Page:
Much of the material we publish comes from Pennsylvania’s Superior Court. In most instances that court is reviewing trial court decisions based on whether the lower court committed an “abuse of discretion.” One of the challenges in reporting these cases is that the appellate opinions often miss some facts; at least some facts we would like to know about. But this past week has given us two decisions, where the entire trial court opinion is appended to the appellate decision. That is a front row seat in the sense that the trial court is setting forth its entire reasoning for how it decided to divide property or allocate time with children. The custody relocation case with a complete opinion is Leytrick. Today we write about a fairly garden-variety equitable distribution. It is a great thing to have in your law office because it allows your client to read first hand just what trial judges do when they evaluate and divide assets.

Here is a summary of the facts digested from a Somerset County opinion in Fogle v. Fogle.

Age of the parties         Husband 64    Wife 60

Length of marriage      41 years          1979-2020

Employment               Husband         $135,000-181,000    Wife  $20,000 part time @ $15.00/hr.

Children                      3;ages 35-41   Wife was stay at home mother for most of their minority

Assets  as allocated                                                     Husband                      Wife     

Home net of mortgage                                                220,000

Husband’s 401K (divided)                                          231,050                    231,050

IRAs                                                                                                                 128,310

Certificates of Deposit                                                                                       44,782                      

Vehicles/Boats                                                              29,465                         19,393

Gems/Jewelry                                                                  7,860                         48,475

Guns                                                                               17,630                              525

Life Insurance Cash Value                                          6,274                        54,920

                                                                                     512,279                     527,455

Other sources of income: Husband believes his retirement benefit from Social Security will be $2,200 per month. Wife would be eligible to claim a derivative benefit which would be $1,200.

The court does a thorough rendition of the history but it’s not anything out of the ordinary. Husband started with his employer at age 22 and is still there. 22 years ago he was one of the miners trapped in a collapsed mine for three days. His earnings began to exceed $100,000 in 2015 and he professed that his wage was being cut to $63/hour. He said he planned to retire in February 2023. The decision was rendered in December 2022. Up to that time he was paying support of $2,500 a month.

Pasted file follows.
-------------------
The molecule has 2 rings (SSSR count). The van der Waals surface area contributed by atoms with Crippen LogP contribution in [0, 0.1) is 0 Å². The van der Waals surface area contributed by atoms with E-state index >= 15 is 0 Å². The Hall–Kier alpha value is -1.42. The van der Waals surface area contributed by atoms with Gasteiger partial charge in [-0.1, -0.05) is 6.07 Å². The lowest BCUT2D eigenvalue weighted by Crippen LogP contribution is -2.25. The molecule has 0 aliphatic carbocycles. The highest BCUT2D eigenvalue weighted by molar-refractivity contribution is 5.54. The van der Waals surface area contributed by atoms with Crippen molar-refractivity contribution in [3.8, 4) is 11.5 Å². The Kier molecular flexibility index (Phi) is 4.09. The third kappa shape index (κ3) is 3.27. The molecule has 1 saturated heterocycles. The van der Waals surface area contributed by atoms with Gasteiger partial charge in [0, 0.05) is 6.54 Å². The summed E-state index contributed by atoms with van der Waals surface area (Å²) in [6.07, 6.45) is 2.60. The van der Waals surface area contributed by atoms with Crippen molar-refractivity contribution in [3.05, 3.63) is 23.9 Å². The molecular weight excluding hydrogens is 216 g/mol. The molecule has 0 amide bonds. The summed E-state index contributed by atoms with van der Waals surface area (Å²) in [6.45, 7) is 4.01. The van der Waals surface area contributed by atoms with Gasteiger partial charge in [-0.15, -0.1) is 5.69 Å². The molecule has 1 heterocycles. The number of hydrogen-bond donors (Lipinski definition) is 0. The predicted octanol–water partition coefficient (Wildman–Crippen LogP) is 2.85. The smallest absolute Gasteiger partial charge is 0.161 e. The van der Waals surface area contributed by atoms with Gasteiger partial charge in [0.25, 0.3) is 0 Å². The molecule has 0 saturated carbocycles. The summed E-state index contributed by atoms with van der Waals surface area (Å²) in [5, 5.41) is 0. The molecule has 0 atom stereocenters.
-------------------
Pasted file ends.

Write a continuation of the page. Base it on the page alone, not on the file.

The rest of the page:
Aside from $74,000 of guns and jewelry this is a pretty standard case. The court awarded and the Superior Court affirmed a 50/50* split and denied alimony. Here, some concerns arise.

Alimony: None awarded despite 41-year marriage and pre-tax earnings disparity of either 7:1 or 9:1. The explanation offered is that Husband said he was going to retire. Certainly, there was a time when retirement at age 65 was expected if not required. But, we live in a new day. The opinions tell us that each party has had some health issues but neither is prevented from working. And if Husband continues to work or resumes working after some time off, his labor (albeit post separation) affords him the ability to earn about $10,000 a month or more net of taxes. The home mortgage was less than $20,000 so his housing costs for the marital residence awarded him appear negligible. Even if wife tuned up her employment to 40 hours a week her net earnings come in at $2,000 a month. So, she is forced to draw savings or retirement instantly even if her employment graduates to full-time.

Given the length of the marriage and the income disparity, what this writer would have expected would be indefinite alimony until Husband retires. Otherwise, he departs the marriage with the ability to save $5,000 a month or more while his former spouse is forced to pull assets to survive from the moment the decree was entered. Setting aside the $74,000 in guns, gems and recreational vehicles the retirements and cash equivalents sum to about $700,000. That’s not small change but if you look at what retirement experts tell us, this couple should be drawing 4-5% of their assets each year to survive. Wife’s “stack,” again, excluding vehicles and gems is about $475,000. Her 5% draw is $2,000 a month. Full time employment will porvide another $2,000 net. On it’s face it is arguably fair assuming Husband actually retired when he said he would.

This is kind of a classic example of late in life divorce. A couple that could weather a modest life in retirement if “together” is splitting their million in assets which means two households need to be driven by the same assets once destined to sustain only one.

The opinion and the trial court ruling are at:

*We acknowledge the tiny imbalance here (about $7,000) and we could try to deep dive into what exactly caused the imbalance, but, hey, it’s Christmas….